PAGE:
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Título

Estudio por RMN del reconocimiento molecular carbohidrato/proteína con discriminación diferencial de anómeros en equilibrio

AutorEl Biari, Khouzaima
DirectorCañada Vicinay, Francisco Javier; Jiménez- Barbero, Jesús
Fecha de publicación9-ago-2014
EditorCSIC - Centro de Investigaciones Biológicas (CIB)
Universidad Complutense de Madrid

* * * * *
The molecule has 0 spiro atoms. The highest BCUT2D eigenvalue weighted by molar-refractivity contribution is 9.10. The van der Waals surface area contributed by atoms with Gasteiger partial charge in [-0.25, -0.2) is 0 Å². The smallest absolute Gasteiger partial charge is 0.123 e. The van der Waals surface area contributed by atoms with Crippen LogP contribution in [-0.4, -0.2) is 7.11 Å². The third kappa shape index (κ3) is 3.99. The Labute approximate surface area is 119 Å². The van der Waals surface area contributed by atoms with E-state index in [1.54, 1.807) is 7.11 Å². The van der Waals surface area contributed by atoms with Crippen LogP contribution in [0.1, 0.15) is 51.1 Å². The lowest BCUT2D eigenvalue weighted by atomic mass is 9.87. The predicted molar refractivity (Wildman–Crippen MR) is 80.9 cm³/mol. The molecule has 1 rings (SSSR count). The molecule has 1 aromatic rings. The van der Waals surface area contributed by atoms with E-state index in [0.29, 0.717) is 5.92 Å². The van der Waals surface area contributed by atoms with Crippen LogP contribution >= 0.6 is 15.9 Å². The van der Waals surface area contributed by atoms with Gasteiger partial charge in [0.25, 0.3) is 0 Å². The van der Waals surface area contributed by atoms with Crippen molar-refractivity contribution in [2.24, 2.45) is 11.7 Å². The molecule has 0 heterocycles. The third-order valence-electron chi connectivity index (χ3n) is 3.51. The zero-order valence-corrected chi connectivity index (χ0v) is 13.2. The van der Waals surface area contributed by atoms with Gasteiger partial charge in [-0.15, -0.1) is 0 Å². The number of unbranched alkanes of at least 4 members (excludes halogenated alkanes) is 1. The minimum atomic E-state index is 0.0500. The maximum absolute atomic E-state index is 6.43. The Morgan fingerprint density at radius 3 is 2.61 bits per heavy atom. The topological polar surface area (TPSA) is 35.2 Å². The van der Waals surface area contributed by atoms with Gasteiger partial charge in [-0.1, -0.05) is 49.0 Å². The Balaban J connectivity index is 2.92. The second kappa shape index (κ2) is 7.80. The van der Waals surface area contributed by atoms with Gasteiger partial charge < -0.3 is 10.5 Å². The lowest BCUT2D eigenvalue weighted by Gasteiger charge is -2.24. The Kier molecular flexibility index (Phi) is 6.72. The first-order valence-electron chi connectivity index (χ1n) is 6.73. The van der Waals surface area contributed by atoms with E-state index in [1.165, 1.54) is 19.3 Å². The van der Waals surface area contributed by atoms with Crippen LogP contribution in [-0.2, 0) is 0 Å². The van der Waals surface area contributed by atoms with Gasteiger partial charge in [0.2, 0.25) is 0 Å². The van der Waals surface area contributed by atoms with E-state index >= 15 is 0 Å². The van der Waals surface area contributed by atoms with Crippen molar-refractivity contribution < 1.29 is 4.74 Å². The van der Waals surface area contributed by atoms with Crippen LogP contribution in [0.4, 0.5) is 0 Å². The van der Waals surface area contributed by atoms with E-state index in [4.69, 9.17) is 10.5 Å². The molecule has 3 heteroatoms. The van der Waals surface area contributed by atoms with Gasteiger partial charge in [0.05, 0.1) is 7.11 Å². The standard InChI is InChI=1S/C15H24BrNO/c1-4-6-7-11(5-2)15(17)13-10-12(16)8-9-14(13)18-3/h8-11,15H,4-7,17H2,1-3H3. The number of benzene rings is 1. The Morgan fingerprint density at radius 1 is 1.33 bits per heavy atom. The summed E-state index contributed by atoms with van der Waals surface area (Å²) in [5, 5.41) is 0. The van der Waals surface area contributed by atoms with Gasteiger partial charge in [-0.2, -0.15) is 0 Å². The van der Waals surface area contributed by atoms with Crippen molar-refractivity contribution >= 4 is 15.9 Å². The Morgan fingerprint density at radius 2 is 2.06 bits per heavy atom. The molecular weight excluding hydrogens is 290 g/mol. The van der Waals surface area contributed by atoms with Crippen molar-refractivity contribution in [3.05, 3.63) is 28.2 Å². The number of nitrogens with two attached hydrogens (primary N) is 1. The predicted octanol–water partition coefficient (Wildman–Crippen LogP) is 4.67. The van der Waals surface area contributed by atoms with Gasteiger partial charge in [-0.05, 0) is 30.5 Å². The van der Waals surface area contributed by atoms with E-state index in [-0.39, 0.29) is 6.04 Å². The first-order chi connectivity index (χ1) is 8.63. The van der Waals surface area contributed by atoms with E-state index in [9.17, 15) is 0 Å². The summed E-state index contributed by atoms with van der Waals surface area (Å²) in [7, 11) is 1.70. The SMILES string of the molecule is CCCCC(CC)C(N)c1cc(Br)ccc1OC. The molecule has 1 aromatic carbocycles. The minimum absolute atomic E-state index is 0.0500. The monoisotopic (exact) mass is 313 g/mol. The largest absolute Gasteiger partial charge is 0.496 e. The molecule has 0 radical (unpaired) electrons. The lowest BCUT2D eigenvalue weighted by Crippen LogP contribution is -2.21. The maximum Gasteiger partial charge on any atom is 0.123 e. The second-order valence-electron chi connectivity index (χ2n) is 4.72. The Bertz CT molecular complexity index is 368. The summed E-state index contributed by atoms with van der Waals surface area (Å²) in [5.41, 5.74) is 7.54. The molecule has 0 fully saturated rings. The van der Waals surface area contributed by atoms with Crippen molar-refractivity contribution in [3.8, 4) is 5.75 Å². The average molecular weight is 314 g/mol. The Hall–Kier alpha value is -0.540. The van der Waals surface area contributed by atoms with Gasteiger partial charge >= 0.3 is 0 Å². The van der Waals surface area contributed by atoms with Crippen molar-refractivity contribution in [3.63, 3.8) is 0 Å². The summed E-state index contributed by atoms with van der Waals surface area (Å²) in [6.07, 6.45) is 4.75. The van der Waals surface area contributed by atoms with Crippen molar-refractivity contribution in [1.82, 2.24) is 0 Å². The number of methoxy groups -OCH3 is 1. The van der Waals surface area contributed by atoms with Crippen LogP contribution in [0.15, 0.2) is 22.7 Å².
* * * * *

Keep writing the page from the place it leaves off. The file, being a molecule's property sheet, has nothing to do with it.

ResumenCarbohydrates, together with proteins, nucleic acids and lipids, are essential molecules of biological systems involved in structural, metabolic and cell signaling functions. Carbohydrates are composed of polyhydroxylated monosaccharide units with an aldehyde or ketone functional group. Chemically monosaccharides exist in cyclic structures closed with an acetal or hemiacetal function. Depending on the stereochemistry and regiochemistry of the acetal function, the same monosaccharide may exist in various anomeric forms. Monosaccharides generally exist in aqueous solutions in the equilibrium form between two major anomeric forms, alpha and beta. The unique reactivity of the acetal function allows monosaccharides to build oligomeric structures by forming the glycosidic bond between the anomeric position of a monosaccharide and one of the hydroxyls of the following monosaccharide resulting oligo-and polysaccharide in both lineal and branched structures of great complexity and diversity. These oligosaccharide structures can also be conjugated to other biomolecules to render glycoproteins, glycolipids, proteoglycans, etc., and in many cases are the main component of the cell outer surface (glycocalyx olisacaridicas capsules etc) or even constitute the chemical backbone of the cell walls as peptidoglycan in bacteria or chitin in fungal microorganism. Glycoconjugates are under active research area because, in addition to its structural role, have been found participating in many fundamental biological processes, fertilization, development and differentiation, immune system, recognition of pathogens, cancer metastasis and so on. Many of these phenomena involve processes of molecular recognition between carbohydrates and glycoconjugates, expressed on cell surfaces and specific carbohydrate binding proteins including lectins. Lectins are defined by their ability to bind carbohydrates but are not antibody-like proteins of immune system neither have enzymatic activity. Carbohydrate-protein recognition processes implied transient noncovalent interactions with middle to low affinity in biochemical terms (millimolar of micro-order) but high selectivity when it is referring to distinguish different types of carbohydrates. Lectins are able to very selectively discriminate subtle differences as the stereochemistry of a single hydroxyl group that differentiates galactose from glucose. Significantly different stereochemistry of the anomeric position is what differentiates the alpha and beta anomers of monosaccharides however in this case the chemical properties of the acetal function causes the chemical equilibrium of both anomers in aqueous solution and therefore to analyze the selectivity towards each anomer individually is not an easy task and in most cases the affinity studies are conducted on mixtures of anomers that only allow to drawn average values for the equilibrium mixture but do not allow to establish preference towards anyone of the two anomers.